A Little History Lesson About UCC
Over a half-century ago, in 1941, the time had come for a great idea to unfold! The Reverend Louise Beaty, dynamic leader of the original large Unity Church in St. Petersburg, Florida (then a well-known voice in area radio), responded to demand by starting a Unity study group at the Chamber of Commerce Building on Cleveland Street in downtown Clearwater. In 1955, Louise Beaty invited a new group leader: the wise and loving Reverend Mary Powell (who had been a student in classes at Unity Village in the 1930s, taught personally by Charles Fillmore, Co-founder of the Unity Movement). In 1956, a Unity Center was opened on N. Osceola Avenue (chartered in 1958). The Reverend Carolyn Mohn (who would later found Unity Church of New Port Richey, Florida) assisted in the growing ministry in Clearwater.
By 1960, the Church had moved to East Turner Street, where an existing church building had been purchased. The building was soon found to be too small and was sold to the local Serenity Club when new construction at the present site on Nursery Road was complete. The first service was held here in January 1972; Mary Powell served as Associate Minister to The Reverend Howard Bradford, who retired early in 1977. Then, leadership was assumed by The Reverend Nicholas Griffin, with Mary Powell continuing as Associate Minister. Much-desired additions were made to the Church in 1978, doubling the size of the fellowship Hall and adding office and classroom space and hall restrooms.
In 1981, after The Reverend Griffin left to serve other Unity field ministries, The Reverends Leddy Elaine and Randolph Schmelig (their little boy, Dieter, was eight years old at the time) accepted the call (by overwhelming majority vote) of our Board and membership to serve as Co-Ministers here. Mary Powell graciously remained as our Minister Emeritus, and soon The Reverend Dell deChant joined us as Assistant Minister. (Dell had worked with the team at Unity Christ Church in St. Petersburg 1979-1981). In 1985, Randolph Schmelig remarried and pioneered Unity of Palm Harbor (he is now Minister of First Unity Church, St. Louis, Missouri). Leddy Elaine (who later that year became Mrs. L. Russell Hammock, Jr.) continued as our Minister. In 1988, Dell deChant was named our Associate Minister, and The Reverend Sharon Connors (then Frisby) also served as our Assistant/Associate Minister in 1988-89. (Dell is now the Assistant Chair of the Department of Religious Studies at the University of South Florida in Tampa.)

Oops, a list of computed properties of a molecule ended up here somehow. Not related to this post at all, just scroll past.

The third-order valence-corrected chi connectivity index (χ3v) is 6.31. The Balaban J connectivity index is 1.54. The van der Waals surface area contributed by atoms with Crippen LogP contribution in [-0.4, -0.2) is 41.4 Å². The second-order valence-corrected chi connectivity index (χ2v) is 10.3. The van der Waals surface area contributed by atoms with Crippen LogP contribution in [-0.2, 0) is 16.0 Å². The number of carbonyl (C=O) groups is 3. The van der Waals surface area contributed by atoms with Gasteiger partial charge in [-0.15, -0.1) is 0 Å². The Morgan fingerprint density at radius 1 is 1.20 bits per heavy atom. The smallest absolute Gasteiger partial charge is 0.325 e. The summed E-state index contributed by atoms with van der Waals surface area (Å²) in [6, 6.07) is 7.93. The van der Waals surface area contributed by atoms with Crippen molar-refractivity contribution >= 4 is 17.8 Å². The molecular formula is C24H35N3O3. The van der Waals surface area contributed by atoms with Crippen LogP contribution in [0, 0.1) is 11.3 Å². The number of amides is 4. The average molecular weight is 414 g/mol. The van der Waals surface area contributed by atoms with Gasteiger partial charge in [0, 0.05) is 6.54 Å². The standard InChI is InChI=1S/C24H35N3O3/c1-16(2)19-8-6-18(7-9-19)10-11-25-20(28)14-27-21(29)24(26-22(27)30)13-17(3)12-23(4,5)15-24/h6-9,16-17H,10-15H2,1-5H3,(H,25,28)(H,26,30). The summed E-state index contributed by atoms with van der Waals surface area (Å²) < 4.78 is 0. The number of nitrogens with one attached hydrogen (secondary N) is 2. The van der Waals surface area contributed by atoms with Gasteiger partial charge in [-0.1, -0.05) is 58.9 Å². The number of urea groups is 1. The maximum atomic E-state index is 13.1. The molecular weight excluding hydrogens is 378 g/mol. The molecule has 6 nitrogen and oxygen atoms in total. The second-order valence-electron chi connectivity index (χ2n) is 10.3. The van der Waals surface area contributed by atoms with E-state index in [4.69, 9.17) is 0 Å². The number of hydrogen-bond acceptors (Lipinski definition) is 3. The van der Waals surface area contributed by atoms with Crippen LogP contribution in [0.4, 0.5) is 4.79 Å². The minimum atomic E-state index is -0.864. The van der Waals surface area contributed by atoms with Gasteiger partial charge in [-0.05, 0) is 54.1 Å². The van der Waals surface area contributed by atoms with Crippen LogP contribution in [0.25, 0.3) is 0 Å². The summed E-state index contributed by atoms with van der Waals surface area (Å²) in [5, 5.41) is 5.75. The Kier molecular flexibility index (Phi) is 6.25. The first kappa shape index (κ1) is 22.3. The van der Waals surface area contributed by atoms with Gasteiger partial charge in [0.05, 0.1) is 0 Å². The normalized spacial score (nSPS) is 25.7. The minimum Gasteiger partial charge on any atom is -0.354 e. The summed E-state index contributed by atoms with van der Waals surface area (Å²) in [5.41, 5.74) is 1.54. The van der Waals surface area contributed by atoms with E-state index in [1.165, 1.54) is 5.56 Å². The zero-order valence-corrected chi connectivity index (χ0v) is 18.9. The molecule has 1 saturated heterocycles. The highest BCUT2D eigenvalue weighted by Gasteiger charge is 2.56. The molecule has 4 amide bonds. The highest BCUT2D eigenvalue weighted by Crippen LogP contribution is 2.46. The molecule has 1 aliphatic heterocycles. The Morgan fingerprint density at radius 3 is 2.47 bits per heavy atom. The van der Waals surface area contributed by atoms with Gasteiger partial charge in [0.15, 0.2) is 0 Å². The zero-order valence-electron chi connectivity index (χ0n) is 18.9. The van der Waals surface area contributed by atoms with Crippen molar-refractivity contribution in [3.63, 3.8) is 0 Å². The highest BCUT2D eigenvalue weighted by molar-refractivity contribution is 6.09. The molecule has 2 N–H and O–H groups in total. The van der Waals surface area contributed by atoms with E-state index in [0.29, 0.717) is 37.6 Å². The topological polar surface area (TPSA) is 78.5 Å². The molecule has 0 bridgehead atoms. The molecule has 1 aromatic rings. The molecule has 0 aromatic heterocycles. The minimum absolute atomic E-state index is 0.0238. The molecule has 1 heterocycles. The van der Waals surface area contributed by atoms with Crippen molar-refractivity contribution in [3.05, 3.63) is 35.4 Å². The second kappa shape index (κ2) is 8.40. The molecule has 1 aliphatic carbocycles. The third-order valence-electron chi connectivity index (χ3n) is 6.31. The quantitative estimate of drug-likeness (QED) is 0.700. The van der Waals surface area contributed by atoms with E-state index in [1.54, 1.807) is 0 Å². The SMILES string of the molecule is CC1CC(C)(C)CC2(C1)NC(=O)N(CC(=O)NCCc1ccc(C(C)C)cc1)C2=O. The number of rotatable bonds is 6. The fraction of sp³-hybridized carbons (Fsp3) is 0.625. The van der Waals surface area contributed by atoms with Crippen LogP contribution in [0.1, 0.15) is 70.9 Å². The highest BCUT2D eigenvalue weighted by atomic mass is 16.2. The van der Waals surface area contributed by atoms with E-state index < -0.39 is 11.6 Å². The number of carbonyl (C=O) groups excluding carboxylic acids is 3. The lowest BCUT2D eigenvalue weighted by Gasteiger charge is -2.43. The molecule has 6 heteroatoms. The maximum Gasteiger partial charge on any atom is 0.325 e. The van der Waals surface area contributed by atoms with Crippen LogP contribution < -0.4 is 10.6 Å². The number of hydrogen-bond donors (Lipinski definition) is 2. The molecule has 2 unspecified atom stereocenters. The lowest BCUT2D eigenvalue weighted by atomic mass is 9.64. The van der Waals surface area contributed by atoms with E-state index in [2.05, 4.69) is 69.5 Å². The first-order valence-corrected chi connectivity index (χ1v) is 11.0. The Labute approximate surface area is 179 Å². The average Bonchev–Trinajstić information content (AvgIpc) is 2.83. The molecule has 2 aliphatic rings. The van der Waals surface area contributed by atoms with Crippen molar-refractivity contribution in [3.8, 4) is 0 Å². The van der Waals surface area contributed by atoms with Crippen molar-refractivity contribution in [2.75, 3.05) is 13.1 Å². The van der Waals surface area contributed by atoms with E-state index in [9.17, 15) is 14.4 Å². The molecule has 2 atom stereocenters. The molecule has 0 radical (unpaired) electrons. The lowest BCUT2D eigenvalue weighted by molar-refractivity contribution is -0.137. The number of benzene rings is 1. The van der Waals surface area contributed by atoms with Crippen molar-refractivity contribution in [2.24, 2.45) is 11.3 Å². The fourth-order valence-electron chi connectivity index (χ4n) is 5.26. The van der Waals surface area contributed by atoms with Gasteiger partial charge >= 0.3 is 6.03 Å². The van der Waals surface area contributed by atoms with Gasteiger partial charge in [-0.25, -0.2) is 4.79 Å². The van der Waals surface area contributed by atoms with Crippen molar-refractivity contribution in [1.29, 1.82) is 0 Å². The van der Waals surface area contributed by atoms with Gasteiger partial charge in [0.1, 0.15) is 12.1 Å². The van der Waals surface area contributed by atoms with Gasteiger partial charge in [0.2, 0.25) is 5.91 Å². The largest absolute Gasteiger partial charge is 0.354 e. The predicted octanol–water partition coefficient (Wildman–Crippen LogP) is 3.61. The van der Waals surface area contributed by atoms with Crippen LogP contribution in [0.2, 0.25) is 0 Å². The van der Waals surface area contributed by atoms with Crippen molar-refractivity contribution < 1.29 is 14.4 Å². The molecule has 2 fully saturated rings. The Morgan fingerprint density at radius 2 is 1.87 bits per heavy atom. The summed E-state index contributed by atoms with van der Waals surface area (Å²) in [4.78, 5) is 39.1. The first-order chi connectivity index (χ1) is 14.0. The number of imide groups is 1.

Our Church became debt-free in the spring of 1981 when Leddy Hammock first came to us, except for manse property acquired nearby in 1984, when the old manse on the northeast corner of the grounds was sold and removed to make way for additional parking. Over a million dollars’ worth of improvements were added over the next twenty-three years, without fund raising.
By 1989, the Youth Ministry wing had been completed and paid for in full. The following year, the parking lot was redesigned and resurfaced.
For Easter Sunday in 1990-1994, the Church leased Ruth Eckerd Hall for Easter service, welcoming as many as 1800 worshipers.
In November, 1991, we honored our Founding Minister, Mary Powell, along with Caroline Mohn, and all of our longtime Unity members, celebrating the presence of “50 years of Unity in Clearwater!” since the first Unity group began downtown in 1941.
In 1992, we hosted the grand opening of the Unity-Progressive Theological Seminary. In 1995, the Emma Curtis Hopkins College (the first state-approved religious college of its kind) began classes here. We brought our Easter Services back “home,” since volunteers had cleared the shores of “Peace Pond” for our first outdoor Sunrise Service.
In 1997, the Unity-Progressive Council higher educational programs merged under the name: The Emma Curtis Hopkins College and Theological Seminary (after the mother of the New Thought Movement). That year, also, we completely remodeled the children’s atrium restrooms and formally changed the name of our church to Unity Church of Clearwater. The Reverend Dieter Randolph (ordained in 1995 by the Unity-Progressive Council) served on our Staff as Associate Minister (1995-2003) before starting a career in the field of internet website design.
In May of 2003, an electrical fire resulted in our building being completely gutted. For about nineteen months, our staff worked in makeshift office space in the garage of the church-owned home nearby where the minister and her family continue to live. For the first few months, services were held on Sunday afternoons at the Unitarian Universalist Church across the street, where our gracious neighbors also hosted our weekday activities. A large tent was set up near the Unity Cottage on the church grounds, where week after week, rain or shine, in summer heat or winter chill, our hard working and dedicated volunteers set up and stored away chairs and sound equipment for our worship services, while the building was being completely renovated. Through the months, several volunteers helped with the redesign and construction, until our building was once again ready for use. Not only did our congregation survive these challenging times, but it grew stronger in many wonderful ways. At last, the first services in the restored building were held at the end of the summer of 2004. In 2005, the parking lot was resurfaced.
In 2006, three new classrooms were completed inside the existing Rainbow Room. In the 50th year since Unity was legally chartered as a church in 1958, our volunteers completed the prayer labyrinth at the north side of our sanctuary to commemorate the occasion.